STAR WRECK I (1992)
The first Star Wreck animation was inspired by the classic computer game Star Control 2. Star Wreck I was drawn frame by frame using Deluxe Paint Animation, so the visuals are just as crude as the dialogue. Then again, this was one of Samuli's animations to have dialogue.
The only thing Star Wreck I has in common with the later episodes are the characters' names. The so called plot is simple: Plingons are attacking Earth and the CPP Kickstart must fight them off. The story is bad, the graphics are bad and the acting is really bad. This is a classic!
STAR WRECK II (1994)
Samuli returns to the crime scene in Star Wreck II: The Old Shit, this time with Rudi Airisto, who joins as a writer and the voice for the Vulgar, Mr. Spook.
STAR WRECK III (1995)
Pirk's fumbling voyages continue in Star Wreck III - Wrath of the Romuclans. There were improvements in the graphics, a more complicated storyline, and lots of new, tasteless humour. Many consider this to be the funniest of the old episodes, although Pirk's excessive swearing did raise a few eyebrows back int he day... Star Wreck III saw the first of the now traditional red-shirted security guard jokes.
STAR WRECK IV (1996)
In Star Wreck IV: The Kilpailu ("kilpailu" is Finnish for "competition"), several new characters were introduced, now drawn by Rudi Airisto. He would like to take this opportunity to apologise for the silly-looking Ferret graphics - the palette simply ran out of colours.
STAR WRECK 4½ (2000)
Despite it's numbering Star Wreck 4½ - Weak Performance was actually made after Star Wreck V, even though most of it is re-used footage from Andy Bones II, made years earlier... Confused? So is the plot, where Captain Pirk plays Andy Bones on the Halludeck while Romuclans attack The Kickstart.
STAR WRECK V (1997)
Seen In the Pirkinning? See how Pirk got stranded in the past! Star Wreck V: Lost Contact was the first film to use live actors instead of cartoons. Real sets would have cost too much, so we decided to try bluescreen, just for fun. Our expectations weren't high, but it worked. So the movie was shot against a cheap blue bed-sheet and the blue background was replaced with spaceship bridges.
The Korg plan to assassinate rockstar Jeffrey Cochbrane (Played by Rudi Airisto and a pair of sunglasses) and his band Dethdestro before their concert attracts the attention of Vulgars. This would stop humanity's first contact aliens and change the future. If that wasn't bad enough, all Jeff wants to do is play loud and drink too much, but now Pirk and his crew must force him to save the world...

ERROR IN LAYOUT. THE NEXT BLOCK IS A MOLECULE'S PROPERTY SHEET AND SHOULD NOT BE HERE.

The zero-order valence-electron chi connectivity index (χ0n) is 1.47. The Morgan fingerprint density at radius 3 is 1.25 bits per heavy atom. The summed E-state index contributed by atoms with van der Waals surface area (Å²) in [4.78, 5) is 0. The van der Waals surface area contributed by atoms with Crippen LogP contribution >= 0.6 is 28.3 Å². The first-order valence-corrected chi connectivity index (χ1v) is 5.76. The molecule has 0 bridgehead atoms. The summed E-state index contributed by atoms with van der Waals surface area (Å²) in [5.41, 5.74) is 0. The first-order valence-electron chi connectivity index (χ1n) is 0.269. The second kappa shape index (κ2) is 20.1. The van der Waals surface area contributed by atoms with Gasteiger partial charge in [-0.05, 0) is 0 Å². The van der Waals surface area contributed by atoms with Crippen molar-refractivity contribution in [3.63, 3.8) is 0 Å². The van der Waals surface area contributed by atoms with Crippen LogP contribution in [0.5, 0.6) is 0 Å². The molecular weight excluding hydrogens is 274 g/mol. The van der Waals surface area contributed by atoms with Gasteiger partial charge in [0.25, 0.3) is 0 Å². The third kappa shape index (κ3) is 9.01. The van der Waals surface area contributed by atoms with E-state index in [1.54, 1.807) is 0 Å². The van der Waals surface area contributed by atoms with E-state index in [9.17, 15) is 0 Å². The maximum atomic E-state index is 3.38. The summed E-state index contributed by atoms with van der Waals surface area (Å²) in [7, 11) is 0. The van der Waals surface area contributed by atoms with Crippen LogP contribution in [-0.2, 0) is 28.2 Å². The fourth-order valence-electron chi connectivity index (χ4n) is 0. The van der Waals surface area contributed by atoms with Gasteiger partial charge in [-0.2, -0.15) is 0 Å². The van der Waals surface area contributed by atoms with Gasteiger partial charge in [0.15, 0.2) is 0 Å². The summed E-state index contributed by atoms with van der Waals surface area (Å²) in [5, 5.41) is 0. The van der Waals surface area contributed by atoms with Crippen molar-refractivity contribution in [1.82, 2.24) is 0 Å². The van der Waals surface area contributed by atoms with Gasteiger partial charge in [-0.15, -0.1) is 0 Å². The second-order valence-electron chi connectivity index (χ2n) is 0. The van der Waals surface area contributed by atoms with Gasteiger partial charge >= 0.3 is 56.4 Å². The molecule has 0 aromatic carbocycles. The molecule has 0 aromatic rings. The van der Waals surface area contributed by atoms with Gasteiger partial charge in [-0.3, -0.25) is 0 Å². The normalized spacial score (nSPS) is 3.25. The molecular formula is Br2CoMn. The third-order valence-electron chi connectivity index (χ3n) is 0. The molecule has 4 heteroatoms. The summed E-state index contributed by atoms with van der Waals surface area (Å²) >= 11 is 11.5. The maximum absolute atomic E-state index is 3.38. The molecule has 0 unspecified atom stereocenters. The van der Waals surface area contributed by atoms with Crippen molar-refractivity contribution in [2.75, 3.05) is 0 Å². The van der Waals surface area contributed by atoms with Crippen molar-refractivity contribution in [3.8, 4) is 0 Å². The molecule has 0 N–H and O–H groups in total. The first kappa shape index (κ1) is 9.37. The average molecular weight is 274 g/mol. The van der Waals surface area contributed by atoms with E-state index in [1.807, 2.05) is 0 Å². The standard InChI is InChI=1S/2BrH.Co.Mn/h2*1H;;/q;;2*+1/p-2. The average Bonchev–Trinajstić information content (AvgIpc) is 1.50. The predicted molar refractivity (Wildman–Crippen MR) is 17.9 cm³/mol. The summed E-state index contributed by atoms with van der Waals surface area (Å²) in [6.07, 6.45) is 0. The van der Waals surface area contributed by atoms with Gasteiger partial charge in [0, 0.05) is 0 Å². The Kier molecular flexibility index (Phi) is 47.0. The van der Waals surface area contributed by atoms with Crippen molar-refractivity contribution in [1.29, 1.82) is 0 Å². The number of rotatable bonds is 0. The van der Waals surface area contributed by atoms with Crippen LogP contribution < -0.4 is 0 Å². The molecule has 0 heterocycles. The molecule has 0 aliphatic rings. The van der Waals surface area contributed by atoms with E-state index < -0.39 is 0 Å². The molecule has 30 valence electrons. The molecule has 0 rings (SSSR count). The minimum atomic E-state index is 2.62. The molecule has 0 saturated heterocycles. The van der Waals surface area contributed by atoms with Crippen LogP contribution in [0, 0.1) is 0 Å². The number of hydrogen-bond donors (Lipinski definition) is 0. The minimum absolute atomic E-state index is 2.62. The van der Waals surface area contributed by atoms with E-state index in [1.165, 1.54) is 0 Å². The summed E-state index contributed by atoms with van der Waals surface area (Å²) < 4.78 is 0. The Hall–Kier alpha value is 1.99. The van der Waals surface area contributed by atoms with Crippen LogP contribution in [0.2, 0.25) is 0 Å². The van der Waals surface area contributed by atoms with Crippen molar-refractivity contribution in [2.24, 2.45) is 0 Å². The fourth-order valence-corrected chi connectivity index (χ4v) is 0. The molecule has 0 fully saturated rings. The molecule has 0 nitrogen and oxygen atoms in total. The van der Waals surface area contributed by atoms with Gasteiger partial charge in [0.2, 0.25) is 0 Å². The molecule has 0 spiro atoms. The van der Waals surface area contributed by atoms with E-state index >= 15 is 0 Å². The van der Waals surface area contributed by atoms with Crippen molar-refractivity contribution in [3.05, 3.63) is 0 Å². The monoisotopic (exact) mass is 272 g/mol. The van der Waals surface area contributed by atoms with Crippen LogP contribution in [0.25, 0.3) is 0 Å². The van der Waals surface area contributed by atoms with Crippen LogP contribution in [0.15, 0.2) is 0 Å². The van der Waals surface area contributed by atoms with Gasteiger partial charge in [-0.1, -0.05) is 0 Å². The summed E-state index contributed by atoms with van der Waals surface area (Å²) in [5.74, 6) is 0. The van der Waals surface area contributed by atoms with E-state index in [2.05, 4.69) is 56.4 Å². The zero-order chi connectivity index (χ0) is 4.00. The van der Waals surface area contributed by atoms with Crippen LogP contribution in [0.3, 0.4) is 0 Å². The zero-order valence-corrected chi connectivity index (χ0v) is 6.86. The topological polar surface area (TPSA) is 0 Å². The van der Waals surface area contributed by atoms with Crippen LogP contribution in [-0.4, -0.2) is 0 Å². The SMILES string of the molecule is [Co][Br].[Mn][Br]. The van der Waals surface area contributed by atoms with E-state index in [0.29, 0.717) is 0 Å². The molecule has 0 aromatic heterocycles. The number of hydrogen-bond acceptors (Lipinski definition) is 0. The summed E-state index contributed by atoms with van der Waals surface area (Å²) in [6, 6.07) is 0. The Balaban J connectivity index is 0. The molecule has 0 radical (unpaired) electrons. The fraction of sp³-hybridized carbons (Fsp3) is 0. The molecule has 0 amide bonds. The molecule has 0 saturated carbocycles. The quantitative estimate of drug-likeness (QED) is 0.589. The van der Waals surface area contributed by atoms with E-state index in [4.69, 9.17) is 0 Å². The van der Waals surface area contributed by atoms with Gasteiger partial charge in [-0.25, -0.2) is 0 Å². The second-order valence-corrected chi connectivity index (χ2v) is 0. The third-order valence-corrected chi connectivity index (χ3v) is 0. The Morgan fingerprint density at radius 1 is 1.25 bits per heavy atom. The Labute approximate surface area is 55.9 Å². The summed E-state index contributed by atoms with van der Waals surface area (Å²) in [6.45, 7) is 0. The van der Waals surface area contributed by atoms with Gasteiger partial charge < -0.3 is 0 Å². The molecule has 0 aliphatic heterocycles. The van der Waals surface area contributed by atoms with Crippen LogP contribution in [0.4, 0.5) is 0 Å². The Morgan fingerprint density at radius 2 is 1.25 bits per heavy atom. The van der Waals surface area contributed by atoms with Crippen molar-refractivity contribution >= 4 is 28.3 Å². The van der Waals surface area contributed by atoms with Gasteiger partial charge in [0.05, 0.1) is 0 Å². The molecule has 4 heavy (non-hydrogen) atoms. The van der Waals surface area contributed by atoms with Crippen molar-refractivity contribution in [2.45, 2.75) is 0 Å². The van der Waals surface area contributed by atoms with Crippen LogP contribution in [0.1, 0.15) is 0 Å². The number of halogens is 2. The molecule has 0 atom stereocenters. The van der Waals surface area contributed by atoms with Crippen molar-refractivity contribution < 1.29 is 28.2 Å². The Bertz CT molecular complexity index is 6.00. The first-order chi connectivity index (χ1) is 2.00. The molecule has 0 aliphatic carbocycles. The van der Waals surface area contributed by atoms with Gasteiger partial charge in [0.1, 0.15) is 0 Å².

Only on the DVD
The Making of Star Wreck: Legacy (2006)
The Making of is a brand new 40 minute documentary about the birth of Star Wreck. See how Samuli got from making floating treehouses to making the most watched Finnish film ever. Sometimes childhood dreams do come true.
Ändy Bones I - Raiders of the Stupid Dead Baboon
Ändy Bones and the Raiders of the Stupid Dead Baboon is the very first film Samuli ever made. And concecutively one of the most under-produced masterpieces ever seen on DVD. Shot with a VHS camcorder in the nearby forest it has it all: Nazis, improvised dialogue, shotguns, violence and nazis.
Ändy Bones II - Alone in the Dark
Ändy Bones II continues on the same track, but replaces nazis with zombies. It is most famous for it's mis-use of fireworks and the fact that it was later cut to form most of Star Wreck 4½ - Weak Performance.
Timo's debut film Norwegian whore has everything an art film should have. Shot in black & white and featuring a storyline almost incomprehensible to everyone but the makers themselves. The film features a genuinely disturbing soundtrack by Finnish industrial/noise band Älymystö.
The DVD features even more old stuff from the makers of Star Wreck, like Rampa a silent animation pre-dating even the first Star Wreck and Funnies by Samuli and Make.
*Temperatures below -30C (-22F) are not uncommon during the winter months. In these conditions hypothermia can kill in minutes. In less severe cases frostbites can result in amputation of fingers or entire limbs. It is especially important for Finnish filmmakers to stay warm during the winter, because operating movie equipment can be difficult without fingers or if you are dead.